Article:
Georgia might not be the happiest state in the country, but it’s in the top 20.
Financial website WalletHub took into account factors both within the environment, society and personal well-being to determine a state’s happiness level.
For example, money can’t buy happiness. Wealth increases a person’s happiness only up to a $75,000 annual income.
“Research shows that subjective happiness increases with income up until a point, somewhere between $75,000 and $100,000,” said Amanda Watson Joyce, assistant professor of psychology at Murray State University. “Less than that, and financial stressors tend to decrease happiness, but more than that and people tend to begin to lose the ability to savor everyday pleasures.”
Where a person lives tends to have a big influence on happiness, experts say.
“Living in a democracy with economic stability is associated with relatively higher ratings of life satisfaction,” said Lauren Braswell, adjunct faculty in psychology at the University of St. Thomas, St. Paul. “In addition, being able to live close to important loved ones is also associated with relatively higher life satisfaction.”
For this study, WalletHub compared all 50 states in three main categories: emotional and physical well-being, work environment, and community and environment.
Within those three categories, WalletHub looked 31 relevant metrics, from how many adults have depression to job satisfaction to weather. Each metric was weighted and graded on a 100-point scale, with 100 being “maximum happiness.” You can see the full list of metrics here.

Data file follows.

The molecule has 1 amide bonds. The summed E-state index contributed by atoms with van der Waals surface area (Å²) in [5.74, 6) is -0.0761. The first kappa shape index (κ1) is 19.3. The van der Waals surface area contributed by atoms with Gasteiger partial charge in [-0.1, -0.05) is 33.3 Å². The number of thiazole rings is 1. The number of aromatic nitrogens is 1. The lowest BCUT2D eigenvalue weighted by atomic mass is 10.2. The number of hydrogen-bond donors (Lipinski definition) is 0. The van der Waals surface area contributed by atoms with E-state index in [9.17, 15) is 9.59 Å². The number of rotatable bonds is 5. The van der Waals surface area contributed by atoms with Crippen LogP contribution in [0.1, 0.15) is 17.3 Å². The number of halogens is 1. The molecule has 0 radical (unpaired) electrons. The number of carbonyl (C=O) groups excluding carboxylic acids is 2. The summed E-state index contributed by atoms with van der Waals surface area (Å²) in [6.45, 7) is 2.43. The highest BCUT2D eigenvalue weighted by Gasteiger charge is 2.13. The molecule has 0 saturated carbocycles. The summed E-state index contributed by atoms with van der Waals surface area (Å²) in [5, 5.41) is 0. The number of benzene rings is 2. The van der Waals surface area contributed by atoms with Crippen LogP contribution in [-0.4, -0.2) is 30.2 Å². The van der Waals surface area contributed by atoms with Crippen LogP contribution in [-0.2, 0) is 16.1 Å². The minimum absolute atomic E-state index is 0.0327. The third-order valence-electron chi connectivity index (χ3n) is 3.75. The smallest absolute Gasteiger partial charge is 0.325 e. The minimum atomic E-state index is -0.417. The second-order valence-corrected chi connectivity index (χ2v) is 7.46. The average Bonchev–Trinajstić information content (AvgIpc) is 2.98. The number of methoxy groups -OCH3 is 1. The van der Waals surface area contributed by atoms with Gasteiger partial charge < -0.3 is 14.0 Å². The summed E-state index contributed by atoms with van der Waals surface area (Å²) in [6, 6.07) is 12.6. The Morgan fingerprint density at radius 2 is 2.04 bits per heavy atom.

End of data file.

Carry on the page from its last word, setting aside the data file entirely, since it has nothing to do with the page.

After tallying up the points, Georgia ranked No. 19 with a score of 55.15.
While Georgia came in at No. 7 in community and environment, it was 25th in emotional and physical well-being. In the work environment category, Georgia finished 16th.
So, what held Georgia back? In the metric “sports participation rate,” the state was near the bottom, at No. 47. Also, Georgia was No. 46 in “income growth.”
If you want to live in the happiest of these United States, you’ll have to move to Hawaii. With a score of 68.27, Hawaii was No. 1 in emotional and physical well-being, and No. 4 in community and environment.
Just steer clear of West Virginia, which came in at No. 50 with a score of 33.42.
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